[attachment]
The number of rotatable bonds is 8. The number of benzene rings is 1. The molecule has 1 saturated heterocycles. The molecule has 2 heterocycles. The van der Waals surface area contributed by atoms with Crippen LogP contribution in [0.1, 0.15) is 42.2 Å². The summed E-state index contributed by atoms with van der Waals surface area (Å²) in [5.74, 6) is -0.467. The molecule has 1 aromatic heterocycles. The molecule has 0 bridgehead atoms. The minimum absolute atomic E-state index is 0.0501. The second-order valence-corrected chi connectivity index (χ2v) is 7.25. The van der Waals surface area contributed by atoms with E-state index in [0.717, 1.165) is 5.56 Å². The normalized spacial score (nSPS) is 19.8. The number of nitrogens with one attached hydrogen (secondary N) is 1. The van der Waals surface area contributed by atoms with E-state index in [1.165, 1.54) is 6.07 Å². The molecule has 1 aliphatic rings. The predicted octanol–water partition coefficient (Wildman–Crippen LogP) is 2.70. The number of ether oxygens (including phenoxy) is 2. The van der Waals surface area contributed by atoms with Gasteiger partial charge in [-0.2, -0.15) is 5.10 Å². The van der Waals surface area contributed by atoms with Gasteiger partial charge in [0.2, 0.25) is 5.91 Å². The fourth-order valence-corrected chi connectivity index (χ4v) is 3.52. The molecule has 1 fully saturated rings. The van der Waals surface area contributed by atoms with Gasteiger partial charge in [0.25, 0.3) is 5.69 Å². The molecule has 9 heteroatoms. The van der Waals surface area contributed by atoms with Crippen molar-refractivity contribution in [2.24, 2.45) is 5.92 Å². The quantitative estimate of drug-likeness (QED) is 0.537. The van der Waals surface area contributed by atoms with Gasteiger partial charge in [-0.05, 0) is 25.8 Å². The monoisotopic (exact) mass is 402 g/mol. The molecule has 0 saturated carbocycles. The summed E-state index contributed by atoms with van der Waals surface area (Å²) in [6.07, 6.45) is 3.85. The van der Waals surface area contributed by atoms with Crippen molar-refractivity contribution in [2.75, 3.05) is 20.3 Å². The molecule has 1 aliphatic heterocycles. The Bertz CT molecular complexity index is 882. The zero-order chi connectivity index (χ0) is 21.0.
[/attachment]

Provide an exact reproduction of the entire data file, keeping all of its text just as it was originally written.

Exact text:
The number of rotatable bonds is 8. The number of benzene rings is 1. The molecule has 1 saturated heterocycles. The molecule has 2 heterocycles. The van der Waals surface area contributed by atoms with Crippen LogP contribution in [0.1, 0.15) is 42.2 Å². The summed E-state index contributed by atoms with van der Waals surface area (Å²) in [5.74, 6) is -0.467. The molecule has 1 aromatic heterocycles. The molecule has 0 bridgehead atoms. The minimum absolute atomic E-state index is 0.0501. The second-order valence-corrected chi connectivity index (χ2v) is 7.25. The van der Waals surface area contributed by atoms with E-state index in [0.717, 1.165) is 5.56 Å². The normalized spacial score (nSPS) is 19.8. The number of nitrogens with one attached hydrogen (secondary N) is 1. The van der Waals surface area contributed by atoms with E-state index in [1.165, 1.54) is 6.07 Å². The molecule has 1 aliphatic rings. The predicted octanol–water partition coefficient (Wildman–Crippen LogP) is 2.70. The number of ether oxygens (including phenoxy) is 2. The van der Waals surface area contributed by atoms with Gasteiger partial charge in [-0.2, -0.15) is 5.10 Å². The van der Waals surface area contributed by atoms with Gasteiger partial charge in [0.2, 0.25) is 5.91 Å². The fourth-order valence-corrected chi connectivity index (χ4v) is 3.52. The molecule has 1 fully saturated rings. The van der Waals surface area contributed by atoms with Gasteiger partial charge in [0.25, 0.3) is 5.69 Å². The molecule has 9 heteroatoms. The van der Waals surface area contributed by atoms with Crippen molar-refractivity contribution in [2.24, 2.45) is 5.92 Å². The quantitative estimate of drug-likeness (QED) is 0.537. The van der Waals surface area contributed by atoms with Gasteiger partial charge in [-0.05, 0) is 25.8 Å². The monoisotopic (exact) mass is 402 g/mol. The molecule has 0 saturated carbocycles. The summed E-state index contributed by atoms with van der Waals surface area (Å²) in [6.07, 6.45) is 3.85. The van der Waals surface area contributed by atoms with Crippen molar-refractivity contribution in [2.75, 3.05) is 20.3 Å². The molecule has 1 aliphatic heterocycles. The Bertz CT molecular complexity index is 882. The zero-order chi connectivity index (χ0) is 21.0.